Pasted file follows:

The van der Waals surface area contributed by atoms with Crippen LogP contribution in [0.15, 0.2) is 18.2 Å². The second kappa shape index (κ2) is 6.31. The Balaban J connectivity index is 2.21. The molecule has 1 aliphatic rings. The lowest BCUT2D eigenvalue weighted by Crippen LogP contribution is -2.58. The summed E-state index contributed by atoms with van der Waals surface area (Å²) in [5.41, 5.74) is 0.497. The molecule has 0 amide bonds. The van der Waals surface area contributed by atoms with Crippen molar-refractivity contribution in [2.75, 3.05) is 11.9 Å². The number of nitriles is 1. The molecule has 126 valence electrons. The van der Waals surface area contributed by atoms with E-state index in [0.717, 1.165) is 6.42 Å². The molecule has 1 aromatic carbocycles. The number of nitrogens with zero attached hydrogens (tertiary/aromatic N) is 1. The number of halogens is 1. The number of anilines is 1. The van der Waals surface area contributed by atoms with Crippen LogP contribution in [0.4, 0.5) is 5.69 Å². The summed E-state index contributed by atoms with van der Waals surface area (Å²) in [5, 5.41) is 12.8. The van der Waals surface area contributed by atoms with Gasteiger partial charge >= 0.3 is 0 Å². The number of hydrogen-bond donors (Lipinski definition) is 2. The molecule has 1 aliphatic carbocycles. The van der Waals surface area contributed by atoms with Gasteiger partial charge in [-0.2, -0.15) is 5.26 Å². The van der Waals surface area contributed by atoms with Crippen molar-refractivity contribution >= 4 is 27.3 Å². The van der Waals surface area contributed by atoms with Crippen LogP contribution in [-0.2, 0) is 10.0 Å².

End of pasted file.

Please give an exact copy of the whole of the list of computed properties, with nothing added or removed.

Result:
The van der Waals surface area contributed by atoms with Crippen LogP contribution in [0.15, 0.2) is 18.2 Å². The second kappa shape index (κ2) is 6.31. The Balaban J connectivity index is 2.21. The molecule has 1 aliphatic rings. The lowest BCUT2D eigenvalue weighted by Crippen LogP contribution is -2.58. The summed E-state index contributed by atoms with van der Waals surface area (Å²) in [5.41, 5.74) is 0.497. The molecule has 0 amide bonds. The van der Waals surface area contributed by atoms with Crippen molar-refractivity contribution in [2.75, 3.05) is 11.9 Å². The number of nitriles is 1. The molecule has 126 valence electrons. The van der Waals surface area contributed by atoms with E-state index in [0.717, 1.165) is 6.42 Å². The molecule has 1 aromatic carbocycles. The number of nitrogens with zero attached hydrogens (tertiary/aromatic N) is 1. The number of halogens is 1. The number of anilines is 1. The van der Waals surface area contributed by atoms with Crippen LogP contribution in [0.4, 0.5) is 5.69 Å². The summed E-state index contributed by atoms with van der Waals surface area (Å²) in [5, 5.41) is 12.8. The van der Waals surface area contributed by atoms with Gasteiger partial charge >= 0.3 is 0 Å². The number of hydrogen-bond donors (Lipinski definition) is 2. The molecule has 1 aliphatic carbocycles. The van der Waals surface area contributed by atoms with Gasteiger partial charge in [-0.2, -0.15) is 5.26 Å². The van der Waals surface area contributed by atoms with Crippen molar-refractivity contribution >= 4 is 27.3 Å². The van der Waals surface area contributed by atoms with Crippen LogP contribution in [-0.2, 0) is 10.0 Å².